Tuesday, August 18, 2015
Spotlight On...Annie Lux
Hometown: Santa Fe, New Mexico
Education: Columbia University (MFA Theatre), New York University (BFA Dramatic Writing), Carnegie Mellon University
Favorite Credits: Playwright-in-Residence, Byrdcliffe Theatre Festival,Woodstock, New York; Playwright/Director, Grimm Reality at the Santa Fe Playhouse; Author, Historic New Mexico Churches (book)
Why theater?: I’m a girl originally from a small town (Uniontown, PA), from a family and background that doesn’t include much theater or arts (except music). Still, I wrote all the time. Whenever there was an opportunity to go to Pittsburgh (50 miles away) and see a show, I was first in line. But it was a televised version of the play Our Town by Thornton Wilder that was my first and biggest inspiration to become a playwright. I wanted make theater before I even understood what was involved. I had an internship in the literary office at the Pittsburgh Public Theatre when I was a Carnegie Mellon undergrad. But I hated being in the office; I wanted to be down in the theater, getting my hands dirty. I love rehearsals.
Tell us about The Portable Dorothy Parker: This is a one-actress play about the famed wit and writer. The play is set in 1943, when the 50-year-old Parker is preparing the Viking Press collection The Portable Dorothy Parker. As she sorts through her poems and stories, Dottie reminisces about her life and (often disastrous) loves.
What inspired you to write The Portable Dorothy Parker?: It was actually our director Lee Costello’s idea. True story: way back in the Woodstock summer, Lee directed an early play of mine for the Byrdcliffe Festival. Although we remained friends for many years, eventually we both moved away from New York and lost touch. I was back in New York in 2004, hanging out with my actress friend Margot Avery, when her friend Lee arrived for a visit from Los Angeles! It was more than a reunion: Lee said that she’d always thought that Margot should play Dorothy Parker and that I should write the script—and there we all were in the same room. The rest is history.
What kind of theater speaks to you? What or who inspires you as an artist?: I’m not a huge fan of plays that could be retyped as screenplays and made into movies without much revision. I prefer theatre that uses space and time and language in unusual ways to tell a good story. Lately, I’ve been inspired by real-life incidents and historic characters. I have two plays in progress based on historical incidents.
If you could work with anyone you’ve yet to work with, who would it be?: Tough one. I really love working with Lee. She’s a great director and really gets my work and is insightful in both her direction and criticism. But I’m open and and hopeful about future collaborations with good and thoughtful directors and actors.
What show have you recommended to your friends?: Hand to God on Broadway, originally developed at Ensemble Studio Theatre. EST has been the source of an astounding number of good plays, especially lately.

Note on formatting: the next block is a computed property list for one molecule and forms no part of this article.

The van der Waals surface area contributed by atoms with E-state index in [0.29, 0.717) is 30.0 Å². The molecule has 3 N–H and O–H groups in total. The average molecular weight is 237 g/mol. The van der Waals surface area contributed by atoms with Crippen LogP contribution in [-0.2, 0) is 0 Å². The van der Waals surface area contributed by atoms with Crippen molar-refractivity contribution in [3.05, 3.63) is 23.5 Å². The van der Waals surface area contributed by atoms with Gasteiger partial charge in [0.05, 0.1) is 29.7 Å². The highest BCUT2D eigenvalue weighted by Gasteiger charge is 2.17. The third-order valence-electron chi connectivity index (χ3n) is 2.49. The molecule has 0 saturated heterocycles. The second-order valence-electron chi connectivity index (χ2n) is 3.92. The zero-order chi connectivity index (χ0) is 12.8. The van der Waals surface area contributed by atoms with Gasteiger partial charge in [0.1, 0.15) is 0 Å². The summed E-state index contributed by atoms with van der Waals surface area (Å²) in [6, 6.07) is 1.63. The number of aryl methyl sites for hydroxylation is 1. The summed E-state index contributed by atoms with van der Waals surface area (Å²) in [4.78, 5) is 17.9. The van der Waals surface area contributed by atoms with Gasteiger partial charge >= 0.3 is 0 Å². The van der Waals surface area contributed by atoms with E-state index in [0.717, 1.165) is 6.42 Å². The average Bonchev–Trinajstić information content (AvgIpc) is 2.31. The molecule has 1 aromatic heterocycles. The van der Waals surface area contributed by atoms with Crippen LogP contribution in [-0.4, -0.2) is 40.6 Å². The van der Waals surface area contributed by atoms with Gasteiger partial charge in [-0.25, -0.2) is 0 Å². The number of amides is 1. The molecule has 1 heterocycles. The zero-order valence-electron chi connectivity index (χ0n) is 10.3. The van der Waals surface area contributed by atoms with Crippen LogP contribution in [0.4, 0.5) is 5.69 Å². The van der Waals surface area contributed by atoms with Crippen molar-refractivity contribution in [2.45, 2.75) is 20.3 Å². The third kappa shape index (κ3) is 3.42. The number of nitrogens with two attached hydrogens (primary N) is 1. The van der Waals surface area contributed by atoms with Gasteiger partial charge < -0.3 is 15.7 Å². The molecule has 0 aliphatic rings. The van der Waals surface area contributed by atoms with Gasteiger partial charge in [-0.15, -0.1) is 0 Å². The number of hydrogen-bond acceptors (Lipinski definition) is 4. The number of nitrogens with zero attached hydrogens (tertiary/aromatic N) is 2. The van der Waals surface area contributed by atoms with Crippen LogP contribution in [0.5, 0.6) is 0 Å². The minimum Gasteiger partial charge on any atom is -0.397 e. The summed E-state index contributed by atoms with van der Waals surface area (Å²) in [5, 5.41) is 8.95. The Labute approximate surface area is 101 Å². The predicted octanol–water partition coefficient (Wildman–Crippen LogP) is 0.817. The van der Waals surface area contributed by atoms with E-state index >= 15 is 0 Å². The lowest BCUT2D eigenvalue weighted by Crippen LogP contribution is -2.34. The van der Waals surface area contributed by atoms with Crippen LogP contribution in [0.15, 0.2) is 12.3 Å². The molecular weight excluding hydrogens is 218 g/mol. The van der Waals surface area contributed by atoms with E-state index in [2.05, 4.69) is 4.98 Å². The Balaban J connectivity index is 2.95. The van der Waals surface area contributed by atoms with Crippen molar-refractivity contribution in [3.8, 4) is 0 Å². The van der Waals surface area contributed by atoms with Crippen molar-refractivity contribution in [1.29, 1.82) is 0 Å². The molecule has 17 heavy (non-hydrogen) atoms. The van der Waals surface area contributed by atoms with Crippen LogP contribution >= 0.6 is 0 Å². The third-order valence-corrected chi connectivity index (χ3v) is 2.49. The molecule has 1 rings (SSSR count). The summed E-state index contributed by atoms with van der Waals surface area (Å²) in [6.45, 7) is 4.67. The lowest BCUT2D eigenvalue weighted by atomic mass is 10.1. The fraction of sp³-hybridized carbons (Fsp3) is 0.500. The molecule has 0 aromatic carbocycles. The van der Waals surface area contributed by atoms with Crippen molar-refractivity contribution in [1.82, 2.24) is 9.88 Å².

Who would play you in a movie about yourself and what would it be called?: The Late Bloomer’s Handbook. I suppose Lisa Kudrow could play me (I used to get followed around by people yelling “How youuuuu doin’?” in both New York and Santa Fe), but I’m open to other casting choices!
If you could go back in time and see any play or musical you missed, what would it be?: I’d love to go back and see everything Len Jenkin has ever done—both the ones I’ve missed and the ones I actually saw multiple times. He was my favorite playwriting/theater teacher and is an incredible theater artist. I’d also like to see Liviu Ciulei’s (another former teacher, at Columbia) production of The Tempest at the Guthrie. I learned so much about being an artist and human from Liviu and this was his favorite production of his work. And (duh) anything by Shakespeare back at the Globe.
What’s your biggest guilty pleasure?: Reading well into the night (sometimes books I’ve read before). And occasionally binge-watching a few good TV shows—again, often more than once. In both cases, it’s like visiting with old friends.
If you weren’t working in theater, you would be _____?: Oh boy. I’ve worked as a word processor, a waitress, and an editor (currently), but I don’t really recommend them. In my fantasy life I’m a singer (good thing it stays there). Probably I’d be a travel writer (which I sort of do, but not as much as I might).
What’s up next?: We’re producing The Portable Dorothy Parker in Santa Fe in November. I’m also planning a reading of my play-in-progress that weekend, and maybe another in December at EST here in New York. It’s called The Bridge and is about the meeting of two spies (one a scientist on the Manhattan Project in Los Alamos, NM; the other a courier for the KGB), on the Castillo Street bridge in Santa Fe in 1945.
For more on The Portable Dorothy Parker, visit www.theportabledorothyparker.com